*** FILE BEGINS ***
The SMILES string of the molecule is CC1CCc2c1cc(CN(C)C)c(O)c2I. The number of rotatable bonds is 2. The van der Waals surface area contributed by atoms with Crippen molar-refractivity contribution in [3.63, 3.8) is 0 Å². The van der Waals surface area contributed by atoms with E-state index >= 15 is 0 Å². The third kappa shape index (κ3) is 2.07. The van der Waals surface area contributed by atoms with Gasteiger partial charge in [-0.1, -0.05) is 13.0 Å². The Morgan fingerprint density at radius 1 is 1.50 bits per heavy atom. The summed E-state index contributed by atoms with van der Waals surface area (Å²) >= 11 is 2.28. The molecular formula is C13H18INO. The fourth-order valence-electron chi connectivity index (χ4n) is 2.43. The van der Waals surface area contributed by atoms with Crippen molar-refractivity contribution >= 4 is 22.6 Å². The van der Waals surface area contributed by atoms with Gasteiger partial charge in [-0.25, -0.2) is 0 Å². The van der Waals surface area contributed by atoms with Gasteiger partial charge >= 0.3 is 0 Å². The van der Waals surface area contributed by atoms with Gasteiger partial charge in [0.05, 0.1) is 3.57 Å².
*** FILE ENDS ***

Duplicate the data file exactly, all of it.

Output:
The SMILES string of the molecule is CC1CCc2c1cc(CN(C)C)c(O)c2I. The number of rotatable bonds is 2. The van der Waals surface area contributed by atoms with Crippen molar-refractivity contribution in [3.63, 3.8) is 0 Å². The van der Waals surface area contributed by atoms with E-state index >= 15 is 0 Å². The third kappa shape index (κ3) is 2.07. The van der Waals surface area contributed by atoms with Gasteiger partial charge in [-0.1, -0.05) is 13.0 Å². The Morgan fingerprint density at radius 1 is 1.50 bits per heavy atom. The summed E-state index contributed by atoms with van der Waals surface area (Å²) >= 11 is 2.28. The molecular formula is C13H18INO. The fourth-order valence-electron chi connectivity index (χ4n) is 2.43. The van der Waals surface area contributed by atoms with Crippen molar-refractivity contribution >= 4 is 22.6 Å². The van der Waals surface area contributed by atoms with Gasteiger partial charge in [-0.25, -0.2) is 0 Å². The van der Waals surface area contributed by atoms with Gasteiger partial charge >= 0.3 is 0 Å². The van der Waals surface area contributed by atoms with Gasteiger partial charge in [0.05, 0.1) is 3.57 Å².